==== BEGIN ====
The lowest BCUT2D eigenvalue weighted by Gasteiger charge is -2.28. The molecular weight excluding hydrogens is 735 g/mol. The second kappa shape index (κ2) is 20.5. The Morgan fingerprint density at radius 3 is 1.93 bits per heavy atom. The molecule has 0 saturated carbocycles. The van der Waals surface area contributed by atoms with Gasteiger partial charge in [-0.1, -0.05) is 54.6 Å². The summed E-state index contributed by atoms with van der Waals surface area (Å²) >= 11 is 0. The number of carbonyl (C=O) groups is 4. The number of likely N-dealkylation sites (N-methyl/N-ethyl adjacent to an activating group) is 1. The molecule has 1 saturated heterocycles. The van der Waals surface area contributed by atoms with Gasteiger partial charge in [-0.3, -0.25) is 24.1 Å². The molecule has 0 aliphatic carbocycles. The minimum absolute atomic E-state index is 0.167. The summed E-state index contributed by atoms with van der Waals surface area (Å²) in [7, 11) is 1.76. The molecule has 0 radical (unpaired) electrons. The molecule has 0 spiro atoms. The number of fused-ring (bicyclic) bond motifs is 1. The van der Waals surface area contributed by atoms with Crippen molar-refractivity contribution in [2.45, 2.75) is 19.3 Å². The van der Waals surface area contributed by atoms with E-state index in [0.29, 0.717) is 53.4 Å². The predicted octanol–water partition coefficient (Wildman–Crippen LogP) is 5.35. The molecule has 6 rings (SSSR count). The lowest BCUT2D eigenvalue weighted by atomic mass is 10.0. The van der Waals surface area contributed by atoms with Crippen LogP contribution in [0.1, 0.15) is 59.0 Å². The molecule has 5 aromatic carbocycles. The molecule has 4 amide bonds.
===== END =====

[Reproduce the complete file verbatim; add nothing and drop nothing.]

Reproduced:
The lowest BCUT2D eigenvalue weighted by Gasteiger charge is -2.28. The molecular weight excluding hydrogens is 735 g/mol. The second kappa shape index (κ2) is 20.5. The Morgan fingerprint density at radius 3 is 1.93 bits per heavy atom. The molecule has 0 saturated carbocycles. The van der Waals surface area contributed by atoms with Gasteiger partial charge in [-0.1, -0.05) is 54.6 Å². The summed E-state index contributed by atoms with van der Waals surface area (Å²) >= 11 is 0. The number of carbonyl (C=O) groups is 4. The number of likely N-dealkylation sites (N-methyl/N-ethyl adjacent to an activating group) is 1. The molecule has 1 saturated heterocycles. The van der Waals surface area contributed by atoms with Gasteiger partial charge in [-0.3, -0.25) is 24.1 Å². The molecule has 0 aliphatic carbocycles. The minimum absolute atomic E-state index is 0.167. The summed E-state index contributed by atoms with van der Waals surface area (Å²) in [7, 11) is 1.76. The molecule has 0 radical (unpaired) electrons. The molecule has 0 spiro atoms. The number of fused-ring (bicyclic) bond motifs is 1. The van der Waals surface area contributed by atoms with Crippen molar-refractivity contribution in [2.45, 2.75) is 19.3 Å². The van der Waals surface area contributed by atoms with E-state index in [0.29, 0.717) is 53.4 Å². The predicted octanol–water partition coefficient (Wildman–Crippen LogP) is 5.35. The molecule has 6 rings (SSSR count). The lowest BCUT2D eigenvalue weighted by atomic mass is 10.0. The van der Waals surface area contributed by atoms with Crippen LogP contribution in [0.1, 0.15) is 59.0 Å². The molecule has 5 aromatic carbocycles. The molecule has 4 amide bonds.